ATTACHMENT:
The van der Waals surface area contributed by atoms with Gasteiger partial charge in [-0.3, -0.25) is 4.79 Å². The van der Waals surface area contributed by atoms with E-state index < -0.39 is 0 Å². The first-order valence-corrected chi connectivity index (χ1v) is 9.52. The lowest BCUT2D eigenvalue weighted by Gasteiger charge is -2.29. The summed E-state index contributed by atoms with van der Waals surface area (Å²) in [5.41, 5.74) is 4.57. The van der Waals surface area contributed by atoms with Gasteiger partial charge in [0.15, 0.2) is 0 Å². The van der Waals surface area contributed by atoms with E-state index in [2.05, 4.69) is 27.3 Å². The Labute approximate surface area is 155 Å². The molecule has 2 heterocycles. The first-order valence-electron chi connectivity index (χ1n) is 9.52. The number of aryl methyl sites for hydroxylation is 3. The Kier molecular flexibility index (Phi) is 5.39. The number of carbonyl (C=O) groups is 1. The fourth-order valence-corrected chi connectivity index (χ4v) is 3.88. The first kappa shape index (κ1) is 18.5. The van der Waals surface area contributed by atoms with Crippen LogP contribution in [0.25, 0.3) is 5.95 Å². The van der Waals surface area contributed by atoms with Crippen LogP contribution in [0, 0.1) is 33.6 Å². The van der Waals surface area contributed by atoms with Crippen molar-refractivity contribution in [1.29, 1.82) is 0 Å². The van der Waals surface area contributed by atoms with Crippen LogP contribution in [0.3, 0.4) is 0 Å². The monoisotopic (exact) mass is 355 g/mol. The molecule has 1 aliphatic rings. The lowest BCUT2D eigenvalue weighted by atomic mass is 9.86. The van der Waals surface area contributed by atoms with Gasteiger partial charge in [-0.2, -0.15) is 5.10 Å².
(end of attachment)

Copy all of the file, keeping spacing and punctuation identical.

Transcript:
The van der Waals surface area contributed by atoms with Gasteiger partial charge in [-0.3, -0.25) is 4.79 Å². The van der Waals surface area contributed by atoms with E-state index < -0.39 is 0 Å². The first-order valence-corrected chi connectivity index (χ1v) is 9.52. The lowest BCUT2D eigenvalue weighted by Gasteiger charge is -2.29. The summed E-state index contributed by atoms with van der Waals surface area (Å²) in [5.41, 5.74) is 4.57. The van der Waals surface area contributed by atoms with Gasteiger partial charge in [0.15, 0.2) is 0 Å². The van der Waals surface area contributed by atoms with E-state index in [2.05, 4.69) is 27.3 Å². The Labute approximate surface area is 155 Å². The molecule has 2 heterocycles. The first-order valence-electron chi connectivity index (χ1n) is 9.52. The number of aryl methyl sites for hydroxylation is 3. The Kier molecular flexibility index (Phi) is 5.39. The number of carbonyl (C=O) groups is 1. The fourth-order valence-corrected chi connectivity index (χ4v) is 3.88. The first kappa shape index (κ1) is 18.5. The van der Waals surface area contributed by atoms with Crippen LogP contribution in [0.25, 0.3) is 5.95 Å². The van der Waals surface area contributed by atoms with Crippen LogP contribution in [0, 0.1) is 33.6 Å². The van der Waals surface area contributed by atoms with Crippen molar-refractivity contribution in [1.29, 1.82) is 0 Å². The van der Waals surface area contributed by atoms with Crippen LogP contribution in [0.3, 0.4) is 0 Å². The monoisotopic (exact) mass is 355 g/mol. The molecule has 1 aliphatic rings. The lowest BCUT2D eigenvalue weighted by atomic mass is 9.86. The van der Waals surface area contributed by atoms with Gasteiger partial charge in [-0.2, -0.15) is 5.10 Å².